In Canada, the primary cause of mortality in infancy and long-term disability in children is being born at very low birth weight (<1500g or <3.3lbs; Saigal & Doyle, 2008). If these infants are fed their mother’s milk in the neonatal intensive care unit (NICU) they experience fewer severe infections (Hylander, Strobino, & Dhanireddy, 1998; Patel et al., 2013), improved feeding tolerance (Schanler, Shulman, & Lau, 1999; Sisk, Lovelady, Gruber, Dillard, & O’Shea, 2008), lower colonization of pathogenic bacteria (Yoshioka, Iseki, & Fujita, 1983), and increased neurocognitive development (Anderson, Johnstone, & Remley, 1999). However, due to many reasons related to preterm birth, as many as 70% of mothers cannot provide a sufficient amount of breastmilk to meet the demands of these infants, therefore, a supplement is necessary (Callen & Pinelli, 2005). Currently in Canada, either pasteurized donor breastmilk (donor milk) or preterm formula is used as a supplement to mother’s milk.

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Planning and delivery of health services – an article review on urban aboriginal mobility in Canada: examining the association with healthcare utilization

Author: Ankit Dhawan

Abstract

An article from Social Science and Medicine, written by Snyder and Wilson (2012), examined the use of healthcare services by urban Aboriginal populations in Canada. Using the Behavioural Model of Health Services Use (BMHSU), predisposing, enabling, and need factors were organized and used for data analysis. Specifically, a comparison was made between conventional (physicians and nurses) and traditional (traditional healers) health service utilization in Toronto and Winnipeg. In addition to the geographical and educational factors, the results of the research recognized mobility as a significant predisposing complement to healthcare utilization.

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An Overview of the Malaria Epidemic in Sub-Saharan Africa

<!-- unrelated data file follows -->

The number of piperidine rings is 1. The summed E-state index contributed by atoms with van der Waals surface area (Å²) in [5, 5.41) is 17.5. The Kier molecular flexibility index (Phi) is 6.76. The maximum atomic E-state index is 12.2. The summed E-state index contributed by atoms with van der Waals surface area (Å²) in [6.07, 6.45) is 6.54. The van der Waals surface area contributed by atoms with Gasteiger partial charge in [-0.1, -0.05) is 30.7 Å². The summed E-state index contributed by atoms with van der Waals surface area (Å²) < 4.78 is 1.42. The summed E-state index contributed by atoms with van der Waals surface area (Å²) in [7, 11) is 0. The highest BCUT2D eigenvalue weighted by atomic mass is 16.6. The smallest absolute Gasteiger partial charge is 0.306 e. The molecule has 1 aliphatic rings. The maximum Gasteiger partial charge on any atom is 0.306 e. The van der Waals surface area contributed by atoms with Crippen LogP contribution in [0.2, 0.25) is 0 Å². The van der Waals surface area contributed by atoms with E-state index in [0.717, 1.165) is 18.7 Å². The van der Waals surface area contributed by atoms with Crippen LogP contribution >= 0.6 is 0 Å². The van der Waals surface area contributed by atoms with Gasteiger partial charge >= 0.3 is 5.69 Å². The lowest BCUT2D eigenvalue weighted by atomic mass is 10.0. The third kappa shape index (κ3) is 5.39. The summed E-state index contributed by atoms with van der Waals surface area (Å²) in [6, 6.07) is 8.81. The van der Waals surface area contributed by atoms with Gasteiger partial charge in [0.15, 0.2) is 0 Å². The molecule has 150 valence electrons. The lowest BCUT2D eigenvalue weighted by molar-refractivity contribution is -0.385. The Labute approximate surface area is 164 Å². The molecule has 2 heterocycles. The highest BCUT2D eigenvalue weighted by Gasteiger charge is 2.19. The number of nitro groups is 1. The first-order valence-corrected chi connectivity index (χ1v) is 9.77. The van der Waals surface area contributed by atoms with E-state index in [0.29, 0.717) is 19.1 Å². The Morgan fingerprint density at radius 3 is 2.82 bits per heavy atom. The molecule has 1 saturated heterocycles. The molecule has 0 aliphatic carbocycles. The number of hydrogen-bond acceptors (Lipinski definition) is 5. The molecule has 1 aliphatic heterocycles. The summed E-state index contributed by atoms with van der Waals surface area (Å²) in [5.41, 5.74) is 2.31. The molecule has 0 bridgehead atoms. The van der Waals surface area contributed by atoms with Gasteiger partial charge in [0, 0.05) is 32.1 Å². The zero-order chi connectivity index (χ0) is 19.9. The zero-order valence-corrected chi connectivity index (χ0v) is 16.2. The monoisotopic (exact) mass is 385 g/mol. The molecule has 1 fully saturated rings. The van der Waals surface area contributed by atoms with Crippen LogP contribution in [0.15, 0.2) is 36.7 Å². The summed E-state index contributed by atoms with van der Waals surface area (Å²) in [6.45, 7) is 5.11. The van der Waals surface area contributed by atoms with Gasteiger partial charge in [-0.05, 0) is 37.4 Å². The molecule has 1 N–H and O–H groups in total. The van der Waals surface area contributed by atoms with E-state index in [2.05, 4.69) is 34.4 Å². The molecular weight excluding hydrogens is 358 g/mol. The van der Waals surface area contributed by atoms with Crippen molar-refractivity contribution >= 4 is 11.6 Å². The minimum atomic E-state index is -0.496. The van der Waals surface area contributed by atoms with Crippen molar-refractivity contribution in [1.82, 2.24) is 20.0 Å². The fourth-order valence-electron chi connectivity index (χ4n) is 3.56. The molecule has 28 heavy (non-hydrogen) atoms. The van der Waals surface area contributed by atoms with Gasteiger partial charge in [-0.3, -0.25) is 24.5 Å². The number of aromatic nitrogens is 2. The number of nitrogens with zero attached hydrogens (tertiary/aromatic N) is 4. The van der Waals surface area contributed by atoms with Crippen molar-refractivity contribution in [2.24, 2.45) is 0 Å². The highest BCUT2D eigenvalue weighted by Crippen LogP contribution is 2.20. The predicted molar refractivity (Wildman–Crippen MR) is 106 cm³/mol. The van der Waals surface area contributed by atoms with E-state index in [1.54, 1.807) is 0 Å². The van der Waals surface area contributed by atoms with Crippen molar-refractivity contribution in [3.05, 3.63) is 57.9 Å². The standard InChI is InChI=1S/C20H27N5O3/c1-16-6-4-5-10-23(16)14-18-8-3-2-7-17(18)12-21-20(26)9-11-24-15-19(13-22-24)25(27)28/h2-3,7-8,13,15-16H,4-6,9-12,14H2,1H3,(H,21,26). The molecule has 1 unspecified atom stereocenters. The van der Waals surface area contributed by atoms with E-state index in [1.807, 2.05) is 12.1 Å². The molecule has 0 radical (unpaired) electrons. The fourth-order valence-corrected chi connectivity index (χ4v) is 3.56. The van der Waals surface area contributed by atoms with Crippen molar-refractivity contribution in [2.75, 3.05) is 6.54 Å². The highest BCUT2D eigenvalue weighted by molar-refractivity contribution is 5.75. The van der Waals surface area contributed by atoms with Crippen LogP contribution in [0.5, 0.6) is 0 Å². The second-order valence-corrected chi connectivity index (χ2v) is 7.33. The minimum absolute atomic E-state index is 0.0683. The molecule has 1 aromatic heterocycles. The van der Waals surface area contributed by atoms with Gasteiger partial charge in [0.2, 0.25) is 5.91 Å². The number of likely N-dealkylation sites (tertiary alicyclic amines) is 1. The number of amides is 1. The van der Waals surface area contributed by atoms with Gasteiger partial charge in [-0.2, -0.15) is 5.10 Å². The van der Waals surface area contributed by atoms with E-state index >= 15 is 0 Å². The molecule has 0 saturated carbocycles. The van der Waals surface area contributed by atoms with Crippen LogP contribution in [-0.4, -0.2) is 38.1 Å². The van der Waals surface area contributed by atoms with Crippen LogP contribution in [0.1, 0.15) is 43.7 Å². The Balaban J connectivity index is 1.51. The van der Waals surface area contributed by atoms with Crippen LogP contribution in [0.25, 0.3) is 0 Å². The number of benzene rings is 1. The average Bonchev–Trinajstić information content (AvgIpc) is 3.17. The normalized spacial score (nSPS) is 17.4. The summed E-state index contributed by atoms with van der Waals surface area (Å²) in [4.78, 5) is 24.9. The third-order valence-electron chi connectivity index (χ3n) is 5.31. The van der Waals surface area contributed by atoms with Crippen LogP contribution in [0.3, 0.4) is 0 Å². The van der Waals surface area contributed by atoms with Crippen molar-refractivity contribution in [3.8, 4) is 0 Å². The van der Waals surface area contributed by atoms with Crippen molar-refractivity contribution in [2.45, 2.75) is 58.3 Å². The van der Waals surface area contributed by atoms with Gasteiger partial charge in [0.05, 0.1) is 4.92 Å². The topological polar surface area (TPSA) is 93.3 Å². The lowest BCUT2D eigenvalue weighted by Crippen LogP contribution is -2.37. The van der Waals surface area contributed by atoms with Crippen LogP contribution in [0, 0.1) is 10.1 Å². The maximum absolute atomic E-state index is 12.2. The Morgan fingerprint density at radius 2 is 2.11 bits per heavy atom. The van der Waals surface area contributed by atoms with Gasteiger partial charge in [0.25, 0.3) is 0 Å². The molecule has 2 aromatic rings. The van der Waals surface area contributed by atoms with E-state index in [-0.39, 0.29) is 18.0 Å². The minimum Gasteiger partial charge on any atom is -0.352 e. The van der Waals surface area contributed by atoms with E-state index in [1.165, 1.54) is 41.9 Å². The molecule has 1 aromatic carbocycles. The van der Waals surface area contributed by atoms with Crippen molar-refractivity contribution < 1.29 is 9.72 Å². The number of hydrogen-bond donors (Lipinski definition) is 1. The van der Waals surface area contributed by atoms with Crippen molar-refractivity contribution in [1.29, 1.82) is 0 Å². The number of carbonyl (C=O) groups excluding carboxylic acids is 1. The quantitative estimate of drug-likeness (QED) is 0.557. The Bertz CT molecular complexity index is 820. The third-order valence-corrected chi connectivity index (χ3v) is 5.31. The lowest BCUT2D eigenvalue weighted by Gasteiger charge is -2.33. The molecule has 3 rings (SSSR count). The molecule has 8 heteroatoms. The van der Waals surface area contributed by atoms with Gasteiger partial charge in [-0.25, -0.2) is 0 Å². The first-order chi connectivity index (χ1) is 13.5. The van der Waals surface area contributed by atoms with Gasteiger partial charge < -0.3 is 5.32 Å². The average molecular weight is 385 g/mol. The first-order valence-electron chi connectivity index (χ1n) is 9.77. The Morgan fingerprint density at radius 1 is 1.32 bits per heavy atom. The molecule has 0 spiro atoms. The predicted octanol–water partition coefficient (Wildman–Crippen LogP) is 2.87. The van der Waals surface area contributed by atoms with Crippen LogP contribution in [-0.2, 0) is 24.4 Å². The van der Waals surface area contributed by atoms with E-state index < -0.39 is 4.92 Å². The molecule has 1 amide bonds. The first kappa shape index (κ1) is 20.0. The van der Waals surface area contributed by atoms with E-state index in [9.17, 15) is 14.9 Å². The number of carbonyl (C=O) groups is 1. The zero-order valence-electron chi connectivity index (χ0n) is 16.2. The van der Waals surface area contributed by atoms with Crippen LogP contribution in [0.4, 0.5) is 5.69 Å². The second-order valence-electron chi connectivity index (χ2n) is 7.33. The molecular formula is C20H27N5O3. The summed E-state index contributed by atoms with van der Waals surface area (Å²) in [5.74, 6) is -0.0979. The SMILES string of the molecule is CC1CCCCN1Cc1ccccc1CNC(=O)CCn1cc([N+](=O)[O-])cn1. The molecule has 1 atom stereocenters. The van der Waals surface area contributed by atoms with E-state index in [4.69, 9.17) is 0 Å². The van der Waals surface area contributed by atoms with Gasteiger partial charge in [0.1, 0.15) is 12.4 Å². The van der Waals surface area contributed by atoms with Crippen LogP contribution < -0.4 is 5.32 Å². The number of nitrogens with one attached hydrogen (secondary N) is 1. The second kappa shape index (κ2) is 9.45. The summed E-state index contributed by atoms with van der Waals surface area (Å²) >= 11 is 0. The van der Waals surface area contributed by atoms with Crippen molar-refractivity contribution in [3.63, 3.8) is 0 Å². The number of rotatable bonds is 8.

Author: Sandra M. Konji

Abstract

Malaria is a parasitic disease that is transmitted by mosquitos during their blood meal. The risk of contracting malaria is highest for people in tropical countries, due to the ever-present humid weather that allows yearly infections. Consequently, sub-Saharan Africa has a disproportionately higher rate of death among women and children with malaria. One of the major barriers identified in the efficacy of malaria treatment and prevention is the lack of health education and literacy. The lack of health education has decreased the efficacy of antimalarial drugs, such as Artemether Lumefantrine, due to the distribution and administration of the drug by untrained persons. The lack of incidence and prevalence data makes it difficult to ensure adequate supply of the drug in endemic countries. Furthermore, the lack of knowledge of malaria pathogenesis and transmission has prevented many from promptly seeking treatment and practicing preventative care methods. Recently, the implementation of health education programs by international organizations has allowed local and travelling healthcare practitioners to be educated on the disease and methods of antimalarial drug administration.